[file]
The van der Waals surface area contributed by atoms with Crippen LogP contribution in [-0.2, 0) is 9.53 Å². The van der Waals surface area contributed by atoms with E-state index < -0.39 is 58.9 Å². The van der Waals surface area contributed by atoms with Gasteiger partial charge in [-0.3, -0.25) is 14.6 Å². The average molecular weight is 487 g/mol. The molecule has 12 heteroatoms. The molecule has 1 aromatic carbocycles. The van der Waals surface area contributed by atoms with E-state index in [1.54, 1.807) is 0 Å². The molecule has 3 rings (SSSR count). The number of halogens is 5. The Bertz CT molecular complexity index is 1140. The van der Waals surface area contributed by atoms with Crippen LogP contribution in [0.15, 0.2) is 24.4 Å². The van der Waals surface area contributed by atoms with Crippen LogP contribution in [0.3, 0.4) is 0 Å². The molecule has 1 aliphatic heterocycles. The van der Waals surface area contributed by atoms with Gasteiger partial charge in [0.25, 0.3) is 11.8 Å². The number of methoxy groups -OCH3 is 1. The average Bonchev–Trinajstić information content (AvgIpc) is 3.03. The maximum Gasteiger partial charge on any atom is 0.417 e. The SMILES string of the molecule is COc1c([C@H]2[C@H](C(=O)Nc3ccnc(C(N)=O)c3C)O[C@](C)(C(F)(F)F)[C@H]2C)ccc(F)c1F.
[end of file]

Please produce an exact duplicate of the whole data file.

The van der Waals surface area contributed by atoms with Crippen LogP contribution in [-0.2, 0) is 9.53 Å². The van der Waals surface area contributed by atoms with E-state index < -0.39 is 58.9 Å². The van der Waals surface area contributed by atoms with Gasteiger partial charge in [-0.3, -0.25) is 14.6 Å². The average molecular weight is 487 g/mol. The molecule has 12 heteroatoms. The molecule has 1 aromatic carbocycles. The van der Waals surface area contributed by atoms with E-state index in [1.54, 1.807) is 0 Å². The molecule has 3 rings (SSSR count). The number of halogens is 5. The Bertz CT molecular complexity index is 1140. The van der Waals surface area contributed by atoms with Crippen LogP contribution in [0.15, 0.2) is 24.4 Å². The van der Waals surface area contributed by atoms with Crippen LogP contribution in [0.3, 0.4) is 0 Å². The molecule has 1 aliphatic heterocycles. The van der Waals surface area contributed by atoms with Gasteiger partial charge in [0.25, 0.3) is 11.8 Å². The number of methoxy groups -OCH3 is 1. The average Bonchev–Trinajstić information content (AvgIpc) is 3.03. The maximum Gasteiger partial charge on any atom is 0.417 e. The SMILES string of the molecule is COc1c([C@H]2[C@H](C(=O)Nc3ccnc(C(N)=O)c3C)O[C@](C)(C(F)(F)F)[C@H]2C)ccc(F)c1F.